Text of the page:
Houston: A hub for Hispanic entrepreneurs
Going to school and opening a business often sounds like the best way to succeed in life. Although that may be true, in many cases what motivates an individual to pursue their dreams is remembering their roots.
Houston is already known as one of the most diverse cities in the nation, something also reflected through its local economy. According to this year’s report from WalletHub Houston, the Space City was ranked 39 out of 50 top cities with Hispanic entrepreneurs, due to the purchasing power and the friendly nature of Hispanic businesses.
UH’s Hispanic Business Student Association aims to educate and transform interested students of every major and ethnicity into professional individuals. HBSA offers workshops to help build resumes, train students on interview and presentation skills and sponsor companies to find students that are eligible for their internships.
Supply chain management junior and HBSA public relations officer Ivan Bonilla said he believes everyone should have professional skills so they are prepared when they are looking for a job.
“The change of mentality is what makes a person open their eyes for new opportunities,” Bonilla said. “If I ever want to open up a business, I know that HBSA taught me where to go and who to talk to.”
Accounting senior and HBSA President Jose Perez said he was glad that Houston was in the top 50, knowing that Hispanics in Houston and throughout the country are now pushing themselves to greater accomplishments.
“Houston is a really good place to start a business because of the Hispanic population,” Perez said. “Many different Hispanics are going to college now and they are working together to become successful, and that’s what keeps us going.”
Bauer helps its students find the right internship for their career and to network with different companies based on their major. Perez plans to open an accounting firm in the future, and believes that Bauer is preparing its students by exposing them to different people from various parts in the city.
“I think what Bauer focuses on is the diversity,” Perez said. “They help us empower ourselves, how to learn to market in the workforce and how to find those businesses that exist here in Houston.”
More than just numbers
A report from Houston Business Journal showed that between 2002 and 2007, Hispanics owned almost 40 percent of Houston businesses. The numbers jumped from 75,165 to 104,368, and they’re growing.
One of these entrepreneurs is a UH alumnus who opened up an authentic Mexican restaurant known as 100% Taquito at 3245 Southwest Freeway. Owner and founder of the restaurant Marco Garcia graduated from the University in 1998 with a bachelors in business and entrepreneurship. He and his sister came up with a project for authentic Mexican food and decided to introduce Houston to real Mexican cuisine.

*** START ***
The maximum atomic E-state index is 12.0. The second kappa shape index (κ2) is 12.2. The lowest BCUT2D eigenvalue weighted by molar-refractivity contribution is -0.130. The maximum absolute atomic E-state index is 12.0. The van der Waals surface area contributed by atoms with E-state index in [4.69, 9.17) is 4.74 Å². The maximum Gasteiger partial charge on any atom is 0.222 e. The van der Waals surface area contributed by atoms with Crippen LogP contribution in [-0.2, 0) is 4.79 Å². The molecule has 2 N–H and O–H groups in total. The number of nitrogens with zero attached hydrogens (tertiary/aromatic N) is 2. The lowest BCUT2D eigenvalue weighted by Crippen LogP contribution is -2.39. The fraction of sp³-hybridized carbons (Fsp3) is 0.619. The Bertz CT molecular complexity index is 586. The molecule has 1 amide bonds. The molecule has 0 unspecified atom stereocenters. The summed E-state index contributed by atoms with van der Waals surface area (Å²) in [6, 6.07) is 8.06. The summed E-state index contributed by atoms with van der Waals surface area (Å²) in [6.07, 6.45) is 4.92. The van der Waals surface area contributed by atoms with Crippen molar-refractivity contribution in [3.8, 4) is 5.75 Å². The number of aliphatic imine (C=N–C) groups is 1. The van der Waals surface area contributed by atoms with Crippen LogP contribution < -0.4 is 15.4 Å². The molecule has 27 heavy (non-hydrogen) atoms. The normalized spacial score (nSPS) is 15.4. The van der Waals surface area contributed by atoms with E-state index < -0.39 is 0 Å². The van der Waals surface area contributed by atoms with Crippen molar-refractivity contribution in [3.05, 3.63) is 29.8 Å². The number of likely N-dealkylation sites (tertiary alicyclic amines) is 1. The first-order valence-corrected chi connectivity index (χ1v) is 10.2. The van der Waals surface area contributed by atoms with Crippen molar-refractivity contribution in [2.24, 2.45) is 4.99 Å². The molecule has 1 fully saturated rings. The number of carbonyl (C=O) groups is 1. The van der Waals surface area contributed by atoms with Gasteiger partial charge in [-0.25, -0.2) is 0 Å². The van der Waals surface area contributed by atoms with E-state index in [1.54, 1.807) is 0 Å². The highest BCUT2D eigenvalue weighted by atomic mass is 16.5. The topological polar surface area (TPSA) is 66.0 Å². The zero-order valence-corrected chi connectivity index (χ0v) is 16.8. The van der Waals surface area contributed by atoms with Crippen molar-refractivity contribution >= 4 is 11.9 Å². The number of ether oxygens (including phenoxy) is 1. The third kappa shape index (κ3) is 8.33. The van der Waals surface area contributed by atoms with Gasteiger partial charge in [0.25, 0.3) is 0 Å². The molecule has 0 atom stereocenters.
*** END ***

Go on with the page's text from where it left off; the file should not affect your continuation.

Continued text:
“I remember coming at 9 years old from Mexico trying Tex-Mex, and I had no idea what that was,” Garcia said.
“My sister and I knew for sure that if a person from Mexico came to our restaurant… they would know exactly what they’re eating.”
Dreams become reality
After growing his business from a trailer into a restaurant, Garcia is proud of the work he has put into it. He decorated the walls and added objects to provide customers with a Mexican atmosphere. After looking at the results from Wallet Hub Houston, he was disappointed that his city was ranked at 39 among other cities and thinks it should have been at the very top.
“For somebody graduating from UH, if they are Hispanic and their target market is going to be Hispanic and they want to have a big business that is stable, they would probably prefer a city like Houston,” Garcia said.
“If you’re hoping to make it big (in the business), I think Houston is definitely in the top 10 in the list.”
An effort of many
Another entrepreneur agreed with Garcia’s views on Houston. Freelance journalist Patti Gras opened up her own production company and has run her business for 22 years. She said believes Houston is a great city for starting a business due to its economy and the nature of its hardworking Hispanic community.
“Many of the entrepreneurs that come from other countries give up their old lifestyle to start a better life,” Gras said.
“When you come here, you have to start making money right away to survive, and that way is by opening up your own business.”
Endless reasons to try
The reasons to start a business vary by entrepreneur. Either they are taught to be a great entrepreneur or they see the success of others; their roots and dedication of their families motivates them. Bonilla said that the report gave him an extra motivation to strive for what he wants in his career, though his roots have always been what kept him going.
“Houston being so diverse gives so many opportunities for minorities, especially the Hispanic community,” Bonilla said.
“When you see a family member dedicating and pushing themselves to become something, you automatically get that motivation to do it too.”